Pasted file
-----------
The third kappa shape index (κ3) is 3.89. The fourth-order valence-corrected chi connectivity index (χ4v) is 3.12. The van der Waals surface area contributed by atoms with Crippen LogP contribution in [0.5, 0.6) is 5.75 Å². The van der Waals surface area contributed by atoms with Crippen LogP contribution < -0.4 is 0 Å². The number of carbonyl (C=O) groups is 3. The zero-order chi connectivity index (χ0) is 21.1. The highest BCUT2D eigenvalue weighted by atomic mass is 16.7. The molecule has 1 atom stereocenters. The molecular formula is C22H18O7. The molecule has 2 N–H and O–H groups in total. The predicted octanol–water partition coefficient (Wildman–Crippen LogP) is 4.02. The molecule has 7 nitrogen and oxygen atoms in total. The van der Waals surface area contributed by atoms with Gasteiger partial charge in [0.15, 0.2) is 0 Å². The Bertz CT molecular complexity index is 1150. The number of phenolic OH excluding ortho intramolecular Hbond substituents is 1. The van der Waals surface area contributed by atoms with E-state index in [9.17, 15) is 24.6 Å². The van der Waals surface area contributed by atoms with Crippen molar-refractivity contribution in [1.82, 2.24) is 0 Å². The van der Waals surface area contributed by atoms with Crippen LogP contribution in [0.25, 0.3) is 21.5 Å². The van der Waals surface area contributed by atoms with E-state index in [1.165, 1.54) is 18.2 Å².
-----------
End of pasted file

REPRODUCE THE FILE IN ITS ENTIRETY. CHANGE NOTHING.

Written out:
The third kappa shape index (κ3) is 3.89. The fourth-order valence-corrected chi connectivity index (χ4v) is 3.12. The van der Waals surface area contributed by atoms with Crippen LogP contribution in [0.5, 0.6) is 5.75 Å². The van der Waals surface area contributed by atoms with Crippen LogP contribution < -0.4 is 0 Å². The number of carbonyl (C=O) groups is 3. The zero-order chi connectivity index (χ0) is 21.1. The highest BCUT2D eigenvalue weighted by atomic mass is 16.7. The molecule has 1 atom stereocenters. The molecular formula is C22H18O7. The molecule has 2 N–H and O–H groups in total. The predicted octanol–water partition coefficient (Wildman–Crippen LogP) is 4.02. The molecule has 7 nitrogen and oxygen atoms in total. The van der Waals surface area contributed by atoms with Gasteiger partial charge in [0.15, 0.2) is 0 Å². The Bertz CT molecular complexity index is 1150. The number of phenolic OH excluding ortho intramolecular Hbond substituents is 1. The van der Waals surface area contributed by atoms with E-state index in [9.17, 15) is 24.6 Å². The van der Waals surface area contributed by atoms with Crippen molar-refractivity contribution in [1.82, 2.24) is 0 Å². The van der Waals surface area contributed by atoms with Crippen LogP contribution in [0.25, 0.3) is 21.5 Å². The van der Waals surface area contributed by atoms with E-state index in [1.165, 1.54) is 18.2 Å².